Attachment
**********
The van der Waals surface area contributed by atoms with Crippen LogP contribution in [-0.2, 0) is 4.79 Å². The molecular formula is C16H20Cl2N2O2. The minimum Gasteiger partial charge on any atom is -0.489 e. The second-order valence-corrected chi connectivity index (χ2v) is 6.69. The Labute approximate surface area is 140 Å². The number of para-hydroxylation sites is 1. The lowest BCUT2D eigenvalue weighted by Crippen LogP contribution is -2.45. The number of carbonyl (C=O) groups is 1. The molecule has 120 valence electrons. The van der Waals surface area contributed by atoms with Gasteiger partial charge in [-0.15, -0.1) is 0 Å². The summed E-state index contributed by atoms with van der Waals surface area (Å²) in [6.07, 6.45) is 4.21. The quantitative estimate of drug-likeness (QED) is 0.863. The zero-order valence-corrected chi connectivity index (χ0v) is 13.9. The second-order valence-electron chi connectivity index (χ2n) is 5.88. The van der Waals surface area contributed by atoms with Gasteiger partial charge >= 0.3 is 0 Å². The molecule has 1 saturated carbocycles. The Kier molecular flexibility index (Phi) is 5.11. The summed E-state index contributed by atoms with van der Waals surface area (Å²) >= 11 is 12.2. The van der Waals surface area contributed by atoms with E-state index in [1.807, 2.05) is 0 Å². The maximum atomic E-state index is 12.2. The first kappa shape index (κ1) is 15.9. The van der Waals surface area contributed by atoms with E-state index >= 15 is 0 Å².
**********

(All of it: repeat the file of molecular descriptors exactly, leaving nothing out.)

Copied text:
The van der Waals surface area contributed by atoms with Crippen LogP contribution in [-0.2, 0) is 4.79 Å². The molecular formula is C16H20Cl2N2O2. The minimum Gasteiger partial charge on any atom is -0.489 e. The second-order valence-corrected chi connectivity index (χ2v) is 6.69. The Labute approximate surface area is 140 Å². The number of para-hydroxylation sites is 1. The lowest BCUT2D eigenvalue weighted by Crippen LogP contribution is -2.45. The number of carbonyl (C=O) groups is 1. The molecule has 120 valence electrons. The van der Waals surface area contributed by atoms with Gasteiger partial charge in [-0.15, -0.1) is 0 Å². The summed E-state index contributed by atoms with van der Waals surface area (Å²) in [6.07, 6.45) is 4.21. The quantitative estimate of drug-likeness (QED) is 0.863. The zero-order valence-corrected chi connectivity index (χ0v) is 13.9. The second-order valence-electron chi connectivity index (χ2n) is 5.88. The van der Waals surface area contributed by atoms with Gasteiger partial charge >= 0.3 is 0 Å². The molecule has 1 saturated carbocycles. The Kier molecular flexibility index (Phi) is 5.11. The summed E-state index contributed by atoms with van der Waals surface area (Å²) >= 11 is 12.2. The van der Waals surface area contributed by atoms with E-state index in [1.807, 2.05) is 0 Å². The maximum atomic E-state index is 12.2. The first kappa shape index (κ1) is 15.9. The van der Waals surface area contributed by atoms with E-state index >= 15 is 0 Å².